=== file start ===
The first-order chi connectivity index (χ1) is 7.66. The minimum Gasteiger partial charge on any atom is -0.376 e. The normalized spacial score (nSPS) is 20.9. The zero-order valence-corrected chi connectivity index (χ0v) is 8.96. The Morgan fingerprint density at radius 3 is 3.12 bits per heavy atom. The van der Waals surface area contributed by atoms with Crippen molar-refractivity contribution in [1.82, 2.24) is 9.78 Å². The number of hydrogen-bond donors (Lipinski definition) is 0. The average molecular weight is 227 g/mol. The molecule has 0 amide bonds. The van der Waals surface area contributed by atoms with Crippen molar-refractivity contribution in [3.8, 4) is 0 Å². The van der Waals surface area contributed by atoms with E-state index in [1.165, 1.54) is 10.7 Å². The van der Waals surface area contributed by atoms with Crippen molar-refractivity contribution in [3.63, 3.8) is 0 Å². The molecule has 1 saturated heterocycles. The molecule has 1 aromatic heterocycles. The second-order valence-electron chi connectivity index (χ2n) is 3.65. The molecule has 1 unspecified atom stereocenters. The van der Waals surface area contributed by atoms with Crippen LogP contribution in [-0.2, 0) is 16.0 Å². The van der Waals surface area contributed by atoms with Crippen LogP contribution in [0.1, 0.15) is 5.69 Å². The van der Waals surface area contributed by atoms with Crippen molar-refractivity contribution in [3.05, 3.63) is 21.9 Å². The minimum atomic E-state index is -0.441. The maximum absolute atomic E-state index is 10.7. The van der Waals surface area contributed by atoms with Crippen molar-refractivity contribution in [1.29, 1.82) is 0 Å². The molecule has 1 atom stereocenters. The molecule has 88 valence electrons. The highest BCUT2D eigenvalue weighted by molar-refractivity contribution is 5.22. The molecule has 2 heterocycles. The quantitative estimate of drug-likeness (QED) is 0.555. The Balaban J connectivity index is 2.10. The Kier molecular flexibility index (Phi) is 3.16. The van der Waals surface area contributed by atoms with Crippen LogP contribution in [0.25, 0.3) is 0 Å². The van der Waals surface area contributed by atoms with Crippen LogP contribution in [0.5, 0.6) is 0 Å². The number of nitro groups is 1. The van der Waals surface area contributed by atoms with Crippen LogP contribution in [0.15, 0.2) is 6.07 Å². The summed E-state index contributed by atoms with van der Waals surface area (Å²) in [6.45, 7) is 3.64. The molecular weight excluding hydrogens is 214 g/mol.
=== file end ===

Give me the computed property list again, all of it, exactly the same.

The first-order chi connectivity index (χ1) is 7.66. The minimum Gasteiger partial charge on any atom is -0.376 e. The normalized spacial score (nSPS) is 20.9. The zero-order valence-corrected chi connectivity index (χ0v) is 8.96. The Morgan fingerprint density at radius 3 is 3.12 bits per heavy atom. The van der Waals surface area contributed by atoms with Crippen molar-refractivity contribution in [1.82, 2.24) is 9.78 Å². The number of hydrogen-bond donors (Lipinski definition) is 0. The average molecular weight is 227 g/mol. The molecule has 0 amide bonds. The van der Waals surface area contributed by atoms with Crippen molar-refractivity contribution in [3.8, 4) is 0 Å². The van der Waals surface area contributed by atoms with E-state index in [1.165, 1.54) is 10.7 Å². The van der Waals surface area contributed by atoms with Crippen molar-refractivity contribution in [3.63, 3.8) is 0 Å². The molecule has 1 saturated heterocycles. The molecule has 1 aromatic heterocycles. The second-order valence-electron chi connectivity index (χ2n) is 3.65. The molecule has 1 unspecified atom stereocenters. The van der Waals surface area contributed by atoms with Crippen LogP contribution in [-0.2, 0) is 16.0 Å². The van der Waals surface area contributed by atoms with Crippen LogP contribution in [0.1, 0.15) is 5.69 Å². The van der Waals surface area contributed by atoms with Crippen molar-refractivity contribution in [3.05, 3.63) is 21.9 Å². The minimum atomic E-state index is -0.441. The maximum absolute atomic E-state index is 10.7. The van der Waals surface area contributed by atoms with Crippen molar-refractivity contribution in [1.29, 1.82) is 0 Å². The molecule has 1 atom stereocenters. The molecule has 88 valence electrons. The highest BCUT2D eigenvalue weighted by molar-refractivity contribution is 5.22. The molecule has 2 heterocycles. The quantitative estimate of drug-likeness (QED) is 0.555. The Balaban J connectivity index is 2.10. The Kier molecular flexibility index (Phi) is 3.16. The van der Waals surface area contributed by atoms with Crippen LogP contribution in [0.25, 0.3) is 0 Å². The van der Waals surface area contributed by atoms with Crippen LogP contribution in [0.5, 0.6) is 0 Å². The number of nitro groups is 1. The van der Waals surface area contributed by atoms with Crippen LogP contribution in [0.15, 0.2) is 6.07 Å². The summed E-state index contributed by atoms with van der Waals surface area (Å²) in [6.45, 7) is 3.64. The molecular weight excluding hydrogens is 214 g/mol.